SCAMMED AGAIN — LEARNING THE HARD WAY

It turns out that by the time I stopped the check, they had already — in less than an hour — hit the bank and taken out cash. So I’m out the full $950.

For a couple living on social security, this is not quite a calamity. Bad enough, though.

Assuming I have the energy to sue the guy, it will be a very long time until I see anything like money. I get exhausted thinking about it. Would crying help? Because that’s what I feel like doing.

They apparently had cashed the check before I was able to stop it. They didn’t deposit the check into an account because that would have given me time to dispute it. I fully understand why they wanted to make sure I could not dispute the check. If I were a con artist and thief, I’d want everything in cash, too.

Shawn Perry is a thief, a fraud, and a con artist. His company is called “Clear Vision Construction” and his phone number is (714) 314-7950. I strongly recommend you avoid him. And all his workers.

I’m not sure how much of this will get done because I’m so tired, but at least I want to be sure that everyone knows this person is not anyone with whom you should have dealings. The work was not done nor was any attempt made. If the job was impossible, you don’t take the job. Effectively, he stole the money. If he could not do the work, he could have turned it down. Taking the money, then NOT doing the work is fraud, with no “ifs” or “buts” about it.

You do not keep money for work you aren’t planning to do. That is illegal. It’s fraud. It’s a con.

He did not buy the supplies for which I was charged, did not perform the work to which he agreed. He came, “made a deal,” cheated two mature home owners out of nearly a thousand dollars and he was laughing his ass off as he went to the bank with his “found” money. “Found” as in “I found it in your wallet and took it.” That’s really found.

On Monday June 21, I arranged for Shawn Perry (Clear Vision Construction) to fix our front door. He wasn’t doing the work himself, but sent two guys to do it. The quality of the work is possibly the worst I’ve ever seen. I don’t believe (or at least, I don’t want to believe) that he has actually seen this atrocity personally, but he says “his guys sent him pictures and it looks okay to him.”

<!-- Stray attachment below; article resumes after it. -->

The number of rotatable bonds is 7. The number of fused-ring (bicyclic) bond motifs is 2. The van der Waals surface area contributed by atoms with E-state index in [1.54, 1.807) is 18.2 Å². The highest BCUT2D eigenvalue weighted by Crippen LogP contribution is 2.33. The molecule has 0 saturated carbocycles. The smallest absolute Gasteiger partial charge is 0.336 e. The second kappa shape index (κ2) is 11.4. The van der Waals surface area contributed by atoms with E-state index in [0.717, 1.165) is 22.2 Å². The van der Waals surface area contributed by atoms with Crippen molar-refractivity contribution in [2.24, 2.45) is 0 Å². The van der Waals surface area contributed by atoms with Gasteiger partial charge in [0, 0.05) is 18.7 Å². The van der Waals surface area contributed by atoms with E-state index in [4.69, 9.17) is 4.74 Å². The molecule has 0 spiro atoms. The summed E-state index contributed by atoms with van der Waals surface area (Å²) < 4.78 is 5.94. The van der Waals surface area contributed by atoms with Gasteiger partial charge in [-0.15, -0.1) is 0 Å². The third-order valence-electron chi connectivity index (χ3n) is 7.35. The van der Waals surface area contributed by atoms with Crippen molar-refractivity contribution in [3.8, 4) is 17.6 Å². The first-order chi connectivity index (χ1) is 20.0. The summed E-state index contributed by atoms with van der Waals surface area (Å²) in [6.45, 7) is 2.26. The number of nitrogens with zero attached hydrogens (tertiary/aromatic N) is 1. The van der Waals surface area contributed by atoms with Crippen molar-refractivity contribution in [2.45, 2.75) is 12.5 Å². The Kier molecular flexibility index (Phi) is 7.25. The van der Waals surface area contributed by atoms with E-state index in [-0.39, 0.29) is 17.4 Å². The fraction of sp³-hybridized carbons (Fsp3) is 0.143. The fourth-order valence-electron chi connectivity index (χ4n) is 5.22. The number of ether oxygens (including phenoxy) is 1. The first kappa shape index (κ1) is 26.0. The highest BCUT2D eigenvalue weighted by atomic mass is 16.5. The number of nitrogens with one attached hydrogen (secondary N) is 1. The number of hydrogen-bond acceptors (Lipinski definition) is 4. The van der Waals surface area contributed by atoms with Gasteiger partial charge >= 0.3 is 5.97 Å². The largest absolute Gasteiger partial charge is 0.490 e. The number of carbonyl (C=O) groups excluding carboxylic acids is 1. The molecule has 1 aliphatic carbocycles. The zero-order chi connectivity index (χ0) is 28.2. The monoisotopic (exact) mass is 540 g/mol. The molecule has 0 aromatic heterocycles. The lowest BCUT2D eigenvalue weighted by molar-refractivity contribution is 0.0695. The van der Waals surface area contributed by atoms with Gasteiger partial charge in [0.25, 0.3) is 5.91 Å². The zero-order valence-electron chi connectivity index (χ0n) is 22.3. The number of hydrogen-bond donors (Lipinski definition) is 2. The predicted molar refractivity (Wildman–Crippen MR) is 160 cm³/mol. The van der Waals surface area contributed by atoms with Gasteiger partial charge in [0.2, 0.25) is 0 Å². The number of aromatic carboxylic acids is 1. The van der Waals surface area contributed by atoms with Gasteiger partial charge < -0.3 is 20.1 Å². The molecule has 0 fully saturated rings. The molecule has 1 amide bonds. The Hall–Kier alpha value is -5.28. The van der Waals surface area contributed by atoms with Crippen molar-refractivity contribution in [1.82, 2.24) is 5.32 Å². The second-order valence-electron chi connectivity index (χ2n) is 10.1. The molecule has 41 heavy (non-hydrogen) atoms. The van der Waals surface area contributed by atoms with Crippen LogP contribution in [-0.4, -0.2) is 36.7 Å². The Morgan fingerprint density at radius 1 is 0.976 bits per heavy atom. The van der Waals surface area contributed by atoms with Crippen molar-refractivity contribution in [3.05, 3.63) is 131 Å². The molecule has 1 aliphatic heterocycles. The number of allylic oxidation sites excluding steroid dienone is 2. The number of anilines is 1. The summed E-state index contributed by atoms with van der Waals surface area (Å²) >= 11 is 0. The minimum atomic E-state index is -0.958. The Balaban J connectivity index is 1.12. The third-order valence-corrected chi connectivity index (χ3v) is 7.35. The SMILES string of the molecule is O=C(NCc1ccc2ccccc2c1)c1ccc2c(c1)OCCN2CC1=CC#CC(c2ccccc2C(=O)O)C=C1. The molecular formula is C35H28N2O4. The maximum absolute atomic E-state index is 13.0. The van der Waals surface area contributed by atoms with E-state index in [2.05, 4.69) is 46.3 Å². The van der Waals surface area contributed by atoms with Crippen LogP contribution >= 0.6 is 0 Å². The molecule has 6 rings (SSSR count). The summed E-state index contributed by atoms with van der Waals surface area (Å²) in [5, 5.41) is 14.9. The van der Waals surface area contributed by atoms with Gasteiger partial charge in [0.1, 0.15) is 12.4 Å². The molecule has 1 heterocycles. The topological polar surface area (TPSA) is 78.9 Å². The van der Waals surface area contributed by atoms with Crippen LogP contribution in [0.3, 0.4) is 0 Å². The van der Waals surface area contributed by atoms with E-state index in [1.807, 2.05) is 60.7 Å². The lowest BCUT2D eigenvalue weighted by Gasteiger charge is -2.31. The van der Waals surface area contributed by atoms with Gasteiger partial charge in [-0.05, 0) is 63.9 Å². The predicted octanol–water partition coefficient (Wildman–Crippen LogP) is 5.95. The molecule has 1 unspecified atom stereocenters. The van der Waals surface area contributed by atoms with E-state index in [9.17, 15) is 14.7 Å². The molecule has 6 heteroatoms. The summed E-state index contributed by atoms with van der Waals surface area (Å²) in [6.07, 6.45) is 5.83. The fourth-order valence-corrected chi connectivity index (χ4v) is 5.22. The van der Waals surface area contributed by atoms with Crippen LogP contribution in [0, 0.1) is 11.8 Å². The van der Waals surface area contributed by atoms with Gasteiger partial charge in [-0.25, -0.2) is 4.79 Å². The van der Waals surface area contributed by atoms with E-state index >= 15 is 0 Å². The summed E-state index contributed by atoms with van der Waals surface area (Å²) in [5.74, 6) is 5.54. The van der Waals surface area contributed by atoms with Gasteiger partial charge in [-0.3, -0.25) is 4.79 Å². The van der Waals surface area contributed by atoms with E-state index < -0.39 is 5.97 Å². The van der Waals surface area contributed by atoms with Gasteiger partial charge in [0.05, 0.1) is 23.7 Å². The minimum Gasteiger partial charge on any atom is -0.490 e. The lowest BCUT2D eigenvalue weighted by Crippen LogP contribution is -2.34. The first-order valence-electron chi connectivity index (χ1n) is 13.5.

Here is a set of photographs. There were taken just a few hours  after the work was “finished” and complete. I called him several times to ask him to at least come look at it, then (hopefully) do the right thing. He would not take my call. I left a message which said: “I’ve given you every chance to do right by me, but you have refused to even take a look at the job.”

If he had even so much as come and looked at the work, I would have counted that as a “plus” in his long minus column, but as far as he was concerned, he had cash — and more than enough.

 This is the guy and his crew: Clear Vision Construction, Owner: Shawn Perry.  Phone: (714) 314-7950

This work is not merely unprofessional. It isn’t even amateur. It is horrendous. His workmen did the work. It’s his crew, so it is his responsibility. It’s a pity he refused to make an attempt come back and do it properly. A shame. Don’t hire this guy. For that matter, be damned careful about who you hire and how the “contract” is written. For contracts under $1000 a written contract is not required, but don’t let that stop you. Proving “he said” is impossible. “Words” are empty. I’ve had work done in my home many times over the years. I have NEVER seen anything this atrocious.

You can write the paper and sign the paper. But in the end, the other party has to live up to his part of the deal. I’m sure there’s a clever way to say this, but I’m not into “clever me” mode at the moment. Maybe tomorrow.